An appointment is scheduled for a participant (patient) with concern for developmental delay and their caregiver. During the first clinic visit, the ECHO Autism clinician will observe the participant and conduct a DSM-5 interview to determine whether the participant requires further ASD evaluation.

Baseline Data Collection

The ECHO Autism clinician will connect the caregiver of any potential participant requiring further evaluation for ASD to the University of Missouri ECHO Autism Communities research team. Before visit 1, the research team will obtain consent from the family. The research team will provide instructions on how to complete the electronic study baseline caregiver questionnaires and download the device’s caregiver app. The research team will also send electronic baseline ECHO Autism clinician questionnaires to the clinician to complete. The clinician will prescribe the device.

Device Completion

Once the device is prescribed by the clinician, the study sponsor will release the access code to the study team, who will then email it to the caregiver. The caregiver will download the mobile app to their smartphone and access the app using the code. The caregiver will then complete an 18- or 21-item age-dependent caregiver questionnaire (device input 1) and record and upload two 1.5-minute to 5-minute videos of the child on the mobile app. The uploaded videos will be remotely reviewed and scored on a 28- or 33-item video analyst questionnaire (device input 2) by a trained video analyst via the video analyst portal. The ECHO Autism clinician then has the option to either complete the health care provider questionnaire, which is a 13- or 15-item age-dependent questionnaire (device input 3), themselves or schedule the participant for a telehealth provider appointment, during which the questionnaire will be completed by the telehealth provider. The device algorithm then analyzes all 3 inputs and produces either a positive ASD, negative ASD, or indeterminate/no result output for the clinician to review.

Visit 2: Diagnostic Results Meeting

After the device output is received, the clinician will synthesize their diagnostic impressions (ie, in-person observation, DSM-5 interview, and questionnaires) and the device output to determine whether the participant meets the criteria for a diagnosis of ASD. The clinician may also request access to view the participant’s videos when making a diagnosis. In cases where the clinician’s judgment conflicts with the device output, the diagnostic determination of the clinician (who remains the decision-maker in the diagnostic process) takes precedence. This is consistent with the device’s FDA market authorization status as a diagnosis aid intended to support health care providers in diagnosing ASD rather than as a stand-alone diagnostic device.

For participants whom the clinician determines as meeting the criteria of ASD, the clinician will deliver the diagnosis to the caregiver during visit 2. In addition, the clinician will schedule a 3-month follow-up visit. The research team will then send electronic postdiagnostic questionnaires to the caregiver and the clinician to be completed 1 to 3 (up to 10) days after visit 2.

Visit 3: Treatment Progress Meeting

The clinician will follow-up with the caregiver for 3 months (+21 or –21 days) after the participant receives an ASD diagnosis to discuss treatment progress and screen for any other medical and psychiatric comorbidities. The research team will send electronic postdiagnostic questionnaires to the caregiver and clinician to complete 1 to 3 (up to 10) days after this follow-up visit.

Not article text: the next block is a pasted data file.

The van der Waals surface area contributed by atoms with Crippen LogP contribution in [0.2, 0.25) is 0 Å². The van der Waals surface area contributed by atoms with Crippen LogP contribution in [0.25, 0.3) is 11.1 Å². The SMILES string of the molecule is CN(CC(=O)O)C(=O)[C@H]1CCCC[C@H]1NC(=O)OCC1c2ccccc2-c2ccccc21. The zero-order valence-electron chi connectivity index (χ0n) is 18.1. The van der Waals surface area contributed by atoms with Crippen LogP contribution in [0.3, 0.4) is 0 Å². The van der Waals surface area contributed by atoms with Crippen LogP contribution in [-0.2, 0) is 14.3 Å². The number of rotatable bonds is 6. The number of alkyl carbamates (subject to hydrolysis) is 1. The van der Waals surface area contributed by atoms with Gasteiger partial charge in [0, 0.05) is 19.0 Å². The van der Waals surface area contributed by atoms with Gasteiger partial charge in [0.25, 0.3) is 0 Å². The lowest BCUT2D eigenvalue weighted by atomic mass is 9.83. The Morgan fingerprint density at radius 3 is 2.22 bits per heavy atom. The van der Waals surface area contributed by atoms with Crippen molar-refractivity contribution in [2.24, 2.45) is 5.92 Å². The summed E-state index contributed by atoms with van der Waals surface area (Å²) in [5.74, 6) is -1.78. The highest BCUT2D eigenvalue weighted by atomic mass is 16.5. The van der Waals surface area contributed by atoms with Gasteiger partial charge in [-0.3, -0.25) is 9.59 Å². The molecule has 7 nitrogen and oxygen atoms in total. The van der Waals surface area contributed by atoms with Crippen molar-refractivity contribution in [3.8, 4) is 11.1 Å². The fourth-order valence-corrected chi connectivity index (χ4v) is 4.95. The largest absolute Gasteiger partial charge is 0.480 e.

Interim Visit Forms

Clinicians will complete interim visit forms for any additional visits that may occur between study enrollment and the scheduled final 3-month follow-up visit.

Long-term Follow-up

Participants and their caregivers may be considered for enrollment if they choose to consent to an extension study to continue data collection related to long-term outcomes.

Number of Sites Enrolling Participants

Up to 15 University of Missouri ECHO Autism clinicians in both rural and suburban areas across the United States will be recruited.

Study Duration

Study enrollment is expected to take approximately 12 months. Patient participation will occur from the time the ECHO Autism clinician identifies a concern for ASD through +21 or −21 days of the 3-month follow-up visit.

Potential Risks and Benefits of Participation

There are no physical risks associated with participation in the study. Caregivers may feel some psychological discomfort when answering questions about their children’s behaviors. Children might also feel some psychological discomfort when being filmed for the video analysis. Videos will be used to evaluate participants’ behaviors as part of the diagnostic process. The videos will be captured within the mobile app, stored on Amazon’s secure cloud service (Amazon S3), and analyzed by the device manufacturer through a secure web portal. By agreeing to participate in the study, participants will grant and release all rights, titles, and interests in the videos to the device manufacturer. Another potential risk is the possible release of sensitive medical, behavioral, or educational information. To mitigate the risk of releasing sensitive personal information, the device manufacturer will adhere to confidentiality protocols aligned with the US Health Insurance Portability and Accountability Act and FDA 21 Code of Federal Regulations Part 11, as well as other federal, national, and local laws and regulations, to protect the privacy of personal information. All content within the mobile app will be stored on Amazon S3 and analyzed by the device manufacturer through a secure web portal. When data are published, they will be anonymized in a manner that prevents the identification of specific caregivers or participants. To the best of the manufacturer’s knowledge, there were no data or security breaches in any prior studies involving the device.